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Vol 23 No 4 April/May 2018

Book of the Month

Cover of Williams, Mortimer and Sunnucks: Executors, Administrators and Probate

Williams, Mortimer and Sunnucks: Executors, Administrators and Probate

Edited by: Alexander Learmonth, Charlotte Ford, Julia Clark, John Ross Martyn
Price: £295.00

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Williams published

The Burden of Proof in Comparative and International Human Rights Law

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ISBN13: 9789041105707
ISBN: 9041105700
Published: April 1998
Publisher: Brill Academic Publishers
Format: Hardback
Price: £185.00

Usually despatched in 1 to 3 weeks.

The book explores how courts decide, or ought to decide, in situations of uncertainty. A Court must always decide the case before it, even if the relevant facts remain unclear. The question then arises which party benefits and which party is burdened by that uncertainty. This is the field of application of the rules on the burden of proof or, more precisely, the burden of persuasion. Their importance for the individual claimant is obvious.;The comparison of two domestic systems (one based on common law and the other a traditional code-based legal order) with regard to the issue of burden of proof helps to clarify the terminology and lays the ground for dealing with the burden of proof in international human rights law. Without knowing what can be understood by the term ""burden of proof"" under domestic law, international lawyers with different domestic law backgrounds are in danger of misunderstanding each other. This may lead to obscuring the problems connected with court decisions involving uncertainty.;The study also deals with uncertainties with regard to legislative (general) in contrast to adjudicative (individual) facts and with uncertainties in the framework of predictions in contrast to uncertainties relating to historic facts.;It attempts to prepare the ground for dealing more consciously and more consistently with problems of uncertainty in international human rights law. International courts, due to their geographical and cultural distance from the case, usually have less access to the underlying facts. Nevertheless, in order to protect human rights effectively, international courts and tribunals cannot always restrict themselves to reviewing the law, but may also have to decide on the facts. Thus issues relating to decision-making on the basis of uncertain facts, including the burden of persuasion, are even more important in international than in domestic human rights law.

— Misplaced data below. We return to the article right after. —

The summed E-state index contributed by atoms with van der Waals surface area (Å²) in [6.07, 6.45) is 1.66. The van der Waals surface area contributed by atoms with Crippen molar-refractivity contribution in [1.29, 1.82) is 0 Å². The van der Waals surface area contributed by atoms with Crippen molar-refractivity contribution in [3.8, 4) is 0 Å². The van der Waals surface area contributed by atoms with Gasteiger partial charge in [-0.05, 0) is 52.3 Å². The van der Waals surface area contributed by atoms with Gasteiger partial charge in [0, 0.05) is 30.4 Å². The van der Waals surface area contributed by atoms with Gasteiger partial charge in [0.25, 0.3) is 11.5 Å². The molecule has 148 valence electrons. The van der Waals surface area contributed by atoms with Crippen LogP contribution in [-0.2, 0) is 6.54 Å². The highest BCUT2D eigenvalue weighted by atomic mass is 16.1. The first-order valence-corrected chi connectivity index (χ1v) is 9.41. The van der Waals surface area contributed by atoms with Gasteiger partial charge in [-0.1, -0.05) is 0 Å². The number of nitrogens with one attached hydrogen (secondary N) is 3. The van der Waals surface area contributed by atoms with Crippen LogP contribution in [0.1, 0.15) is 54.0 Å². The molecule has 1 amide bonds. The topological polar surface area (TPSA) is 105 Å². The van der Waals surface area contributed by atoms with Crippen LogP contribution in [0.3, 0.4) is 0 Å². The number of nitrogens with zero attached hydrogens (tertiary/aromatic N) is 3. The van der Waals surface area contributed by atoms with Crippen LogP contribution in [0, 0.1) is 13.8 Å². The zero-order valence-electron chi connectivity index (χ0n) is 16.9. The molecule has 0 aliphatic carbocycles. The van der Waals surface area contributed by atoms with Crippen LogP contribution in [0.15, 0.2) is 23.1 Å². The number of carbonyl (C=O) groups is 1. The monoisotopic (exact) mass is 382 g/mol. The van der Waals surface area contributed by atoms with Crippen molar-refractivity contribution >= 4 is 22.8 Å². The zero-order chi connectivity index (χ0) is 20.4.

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1: Comparative Law Analysis: The American and the German Systems. I. The Two Kinds of Burden of Proof. II. Different Standards of Proof. III. Interrelationship between the Effectiveness of Human Rights and the Rules on Proof. IV. Shortcuts to Proof. V. The Presumption of Constitutionality. VI. Decisions by the Executive. VII. Conclusions to Chapter 1.
2: The Burden of Proof in American Constitutional Law. I. The Freedom of Speech and the Press and the Burden of Proof. II. Equal Protection. III. A Related Subject: The Weight of the Burden of Persuasion. IV. Conclusions to Chapter 2.
3: The Burden of Proof in International Human Rights Law. I. The Two Kinds of Burden of Proof. II. The Prohibition of Non-Liquet Under International Law. III. The Voluntary Character of International Jurisdiction and Non- Liquet. IV. The Categories of Plaintiff and Defendant. V. Adversarial or Investigatory Character of International Proceedings. VI. Free Evaluation of Evidence and the Measure of Proof. VII. The Burden of Persuasion in International Human Rights Law. VIII. Conclusions to Chapter 3. Concluding Remarks. Table of Cases.